The last week has gone by in an opaque fog of neocitran induced, Nyquil-comatose state of disorientation and exhaustion. It has been a few years since I've been that ill; my first experience of being sick while tending to two little kids. It was a seemingly endless week in which I shamelessly did very little around the house. Everyone was forced to eat soup everyday for lunch and supper (that's all that I felt like making...and it wasn't home made either, let's not be delusional people, I'm talking about Lipton's Cup-A-Soup here.) Noelle and Dryden were permitted to do basically whatever they pleased; so long as nothing was broken, the dog wasn't terrified, and I didn't have to lift my head too far off my pillow to reprimand them. I surveyed our house this afternoon during nap time. What. A. Disaster. My husband shared a moment of rare, pure, truthful insight as he stood beside me and said: "trying to keep a house clean with young children is as futile as shoveling the driveway during a blizzard." Wow- I'm out of commission for a week and suddenly Nick is speaking like a Chinese proverb. Amazing.
After all the lamenting (aka whining) I've done over this cold, I would gladly endure it ten times over if I could take it away from our three year old daughter right now. All of my obsessive efforts to prevent the spread of my germs were for nothing. Noelle is coughing from deep within her chest and her wet, half-opened eyes clearly look feverish. Any normal parent of any normal child who is sick, feels helpless and useless- being unable to make your child feel better is an awful state to find yourself in. Our situation, however, is slightly different. Our daughter Noelle is a special needs child; she was born with Isodicentric 15 Syndrome and is developmentally delayed. Although she is three years old chronologically, developmentally, she is more similar to our 19 month old son. This developmental delay has shaped and enriched our lives in countless ways- which I will save for another blog I'm certain. Today, I was frustrated and pained by her inability to understand. She doesn't know to cough up the gunk that is congesting her chest; she hates having her face touched so wiping her nose has lead to tantrums every single time; she hates medication of any sort (a fear born from traumatic hospital stays) so tricking her into taking it- and swallowing it- is mentally and physically tiring. Noelle, even on a normal day, needs extraordinary amounts of physical affection- so when she is sick...well, actually almost all of our day consists of holding and snuggling. Noelle only has a vocabulary of about 25 words (spoken and signed) so she can't communicate to us how she is feeling; Nicholas and I have adapted and were forced to become acomplished guessers.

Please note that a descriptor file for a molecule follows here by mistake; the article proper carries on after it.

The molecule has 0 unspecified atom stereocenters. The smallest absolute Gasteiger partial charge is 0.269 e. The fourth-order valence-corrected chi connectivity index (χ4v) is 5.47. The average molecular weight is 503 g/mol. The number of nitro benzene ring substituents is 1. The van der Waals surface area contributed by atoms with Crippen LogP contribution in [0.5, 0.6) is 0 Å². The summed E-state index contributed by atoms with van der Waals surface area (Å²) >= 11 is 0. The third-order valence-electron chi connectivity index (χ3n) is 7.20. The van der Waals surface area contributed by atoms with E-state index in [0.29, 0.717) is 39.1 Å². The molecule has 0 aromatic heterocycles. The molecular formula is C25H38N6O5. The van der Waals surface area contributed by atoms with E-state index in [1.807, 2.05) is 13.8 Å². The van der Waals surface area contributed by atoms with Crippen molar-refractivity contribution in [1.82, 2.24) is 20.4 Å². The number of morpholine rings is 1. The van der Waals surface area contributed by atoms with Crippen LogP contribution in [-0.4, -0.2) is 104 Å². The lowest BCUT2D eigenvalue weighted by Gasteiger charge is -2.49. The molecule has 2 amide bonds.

She is very obviously not feeling well, and I am struggling to to figure out how to make it better, how to make her better. I have no references or anyone to give me advice on what to do; I have no girlfriends with special children that I can cope with. There are weeks at a time where I feel like a new mom every day. Today was one of those days. I felt like I was simply stumbling through my day, hoping that what I was doing was effective. (Oddly enough, I often take that approach to electronics that I don't understand. I push as many buttons as I can, and then hope that it turns on and works on its own.) I need to pray for extra patience this week as its not her fault that she is sick and doesn't feel well. And its not my fault that I don't know what to do. I predict that Nick, Noelle, Dryden and I will get through this next week or so without (many) meltdowns and we will be smarter, and hopefully, healthier. Each new experience that we figure out together builds up our knowledge base and gives us the ability to get through the next impending challenge. I hope one day to be able to provide the information and real life experiences and solutions that we had to fight through, and seek out, to another parent of a child with Idic 15. I hope some day to make a difference in another family's every day life.